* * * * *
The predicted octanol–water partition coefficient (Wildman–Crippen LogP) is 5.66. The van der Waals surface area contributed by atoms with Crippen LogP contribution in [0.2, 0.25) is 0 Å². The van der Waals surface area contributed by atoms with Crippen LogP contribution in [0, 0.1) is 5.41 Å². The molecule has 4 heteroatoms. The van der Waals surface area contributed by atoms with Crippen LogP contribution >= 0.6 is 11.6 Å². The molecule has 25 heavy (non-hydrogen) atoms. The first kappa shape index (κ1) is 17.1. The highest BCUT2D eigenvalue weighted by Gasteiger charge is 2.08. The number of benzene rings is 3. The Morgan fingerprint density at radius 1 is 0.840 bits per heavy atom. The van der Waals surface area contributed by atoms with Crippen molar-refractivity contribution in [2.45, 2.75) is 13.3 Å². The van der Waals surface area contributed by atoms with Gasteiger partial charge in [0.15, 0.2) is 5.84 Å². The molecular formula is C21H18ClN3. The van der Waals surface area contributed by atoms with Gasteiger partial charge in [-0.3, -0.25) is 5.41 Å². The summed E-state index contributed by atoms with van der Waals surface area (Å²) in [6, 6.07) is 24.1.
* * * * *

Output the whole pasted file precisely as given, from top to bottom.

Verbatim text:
The predicted octanol–water partition coefficient (Wildman–Crippen LogP) is 5.66. The van der Waals surface area contributed by atoms with Crippen LogP contribution in [0.2, 0.25) is 0 Å². The van der Waals surface area contributed by atoms with Crippen LogP contribution in [0, 0.1) is 5.41 Å². The molecule has 4 heteroatoms. The van der Waals surface area contributed by atoms with Crippen LogP contribution >= 0.6 is 11.6 Å². The molecule has 25 heavy (non-hydrogen) atoms. The first kappa shape index (κ1) is 17.1. The highest BCUT2D eigenvalue weighted by Gasteiger charge is 2.08. The number of benzene rings is 3. The Morgan fingerprint density at radius 1 is 0.840 bits per heavy atom. The van der Waals surface area contributed by atoms with Crippen molar-refractivity contribution in [2.45, 2.75) is 13.3 Å². The van der Waals surface area contributed by atoms with Gasteiger partial charge in [0.15, 0.2) is 5.84 Å². The molecular formula is C21H18ClN3. The van der Waals surface area contributed by atoms with Gasteiger partial charge in [-0.3, -0.25) is 5.41 Å². The summed E-state index contributed by atoms with van der Waals surface area (Å²) in [6, 6.07) is 24.1.